Thierry Henry signing autographs

I took some photos of the Thierry Henry statue but we weren’t allowed to get too close as the rigging and lights hadn’t been taken away (health & safety, blah, blah, blah).

Thierry Henry's statue

As the VIPs disappeared, Ivan Gazidis hung around and was interviewed by Mark Bright. When he finished I took the opportunity to ask him a question, much to the annoyance of the security guard in close attendance.

Arsenal CEO Ivan Gazidis - back on Tony Attwood's Christmas card list

AK: “Mr Gazidis, can I ask one quick question. Are the statues anything to do with your meeting with Tony Attwood last year?”

IG: “Yes.” and smile on his face.

AK: “Thank you.”

I texted Tony Attwood straight away knowing that he would be chuffed.

His reply: My life is complete.

Mark Andrews then arrived and we spent some time taking photos of Herbert Chapman and Tony Adams.

Herbert Chpam in all his splendour

Another view of Herbie

Mark Andrews and Herbert Chapman

Herbert Chapman - a close up of the great man

Andy Kelly and Herbert Chapman

Tony Adams celebrating THAT goal against Everton in 1998

Tony Adams - a close up of another great man

Tony Adams against The Emirates Stadium

Andy Kelly and Tony Adams

We then had a quick meeting with Iain Cook, the museum curator and one of life’s nice guys, about the club’s history and agreed to meet in the new year with a view to updating it.

A truly memorable day.


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11 Replies to “Why the statues at the Ems mean so much to Untold and to every Arsenal supporter”

  1. I really enjoyed this article. I’m going to have to check out the history site more often, I think. Thanks for re-posting this.

  2. Well done Tony for initiating this. I love the way H.C. is admiring his legacy. It’s fantastic.
    For what little it’s worth I endorsed this idea and suggested to Mr Gazidis that it stands at the end of The Fiszman Bridge, well, exactly where it is. The obvious place for it I assume, but maybe my input helped as well, who knows? The point is this confirms that if us fans push the club to do stuff that has a positive impact, we can make a difference.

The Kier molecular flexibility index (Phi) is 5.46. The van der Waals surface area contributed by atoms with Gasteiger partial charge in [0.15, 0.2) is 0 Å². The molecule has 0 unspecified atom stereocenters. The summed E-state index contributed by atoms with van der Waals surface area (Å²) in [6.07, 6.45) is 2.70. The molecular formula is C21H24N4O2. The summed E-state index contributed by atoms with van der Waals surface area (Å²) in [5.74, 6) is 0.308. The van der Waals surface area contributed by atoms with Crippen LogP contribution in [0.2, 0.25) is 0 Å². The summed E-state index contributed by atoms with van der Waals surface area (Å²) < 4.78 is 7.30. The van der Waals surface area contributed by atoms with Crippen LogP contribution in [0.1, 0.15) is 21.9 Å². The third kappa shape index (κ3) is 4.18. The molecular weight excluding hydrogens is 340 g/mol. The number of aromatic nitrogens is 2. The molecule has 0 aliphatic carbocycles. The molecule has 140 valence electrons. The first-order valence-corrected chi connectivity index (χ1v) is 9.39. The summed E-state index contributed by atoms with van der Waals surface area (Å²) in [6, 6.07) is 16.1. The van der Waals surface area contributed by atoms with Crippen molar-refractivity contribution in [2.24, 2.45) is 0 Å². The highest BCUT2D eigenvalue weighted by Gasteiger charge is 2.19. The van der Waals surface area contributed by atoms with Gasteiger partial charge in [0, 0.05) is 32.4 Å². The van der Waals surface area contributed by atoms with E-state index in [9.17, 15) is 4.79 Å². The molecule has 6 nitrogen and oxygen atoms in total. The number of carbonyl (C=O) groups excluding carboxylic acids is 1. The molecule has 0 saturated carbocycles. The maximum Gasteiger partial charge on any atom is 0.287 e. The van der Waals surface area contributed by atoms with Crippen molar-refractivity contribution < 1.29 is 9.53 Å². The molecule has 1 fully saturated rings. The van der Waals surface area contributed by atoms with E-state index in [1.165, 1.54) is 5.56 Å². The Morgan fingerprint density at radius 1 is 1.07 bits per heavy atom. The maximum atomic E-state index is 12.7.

Keep the good ideas coming!
    PS. Does anyone know who is next in line for a statue? I’m fairly certain there are more coming.

  3. I think this is great Tony. And I will write you the translation of a song in Dutch and I hope you get the meaning of this:

    I have moved a stone in a river on earth.
    Now I know that I will never be forgotten
    I provided proof of my existence.
    Because, by moving the one stone,
    The water will never go the same way again

    Your meeting with Gazidis was you moving the stone.
    When I come to the Emirates next time I will be seeing 3 of your stones.

    And how appropriate for someone like you who has been writing so much of our history and look at you now: you are writing history.
    In 125 years when people come to the Emirates “your” statues born from your idea will still be there. Talking about writing history….

    And I do have a feeling that from the moment a certain person (who we over here kind of like) retires from his job there will be a 4th statue very soon.

  4. Oh and great write up of the day Andy Kelly. And a word of appreciation for your work on the history site also! Great job!

  5. Wow. A heartfelt congratulations and Thank You to Tony for what he’s done. I’m glad I read this post. Somehow missed it yesterday. Great stuff. Proud to be a Gooner.

  6. I’d personally love to see the classic hexagonal ‘art deco’ crest, so synonymous with that era, built into the flooring somewhere close to the Herbert Chapman statue. It was such a delightful feature of Highbury, and I know many people miss its sheer class. It’s a huge part of our heritage and identity that has been overlooked, in my opinion.

    Am I alone on this one?

  7. Well done Tony and Untold. Nice too that Gazides acknowledged where the idea came from..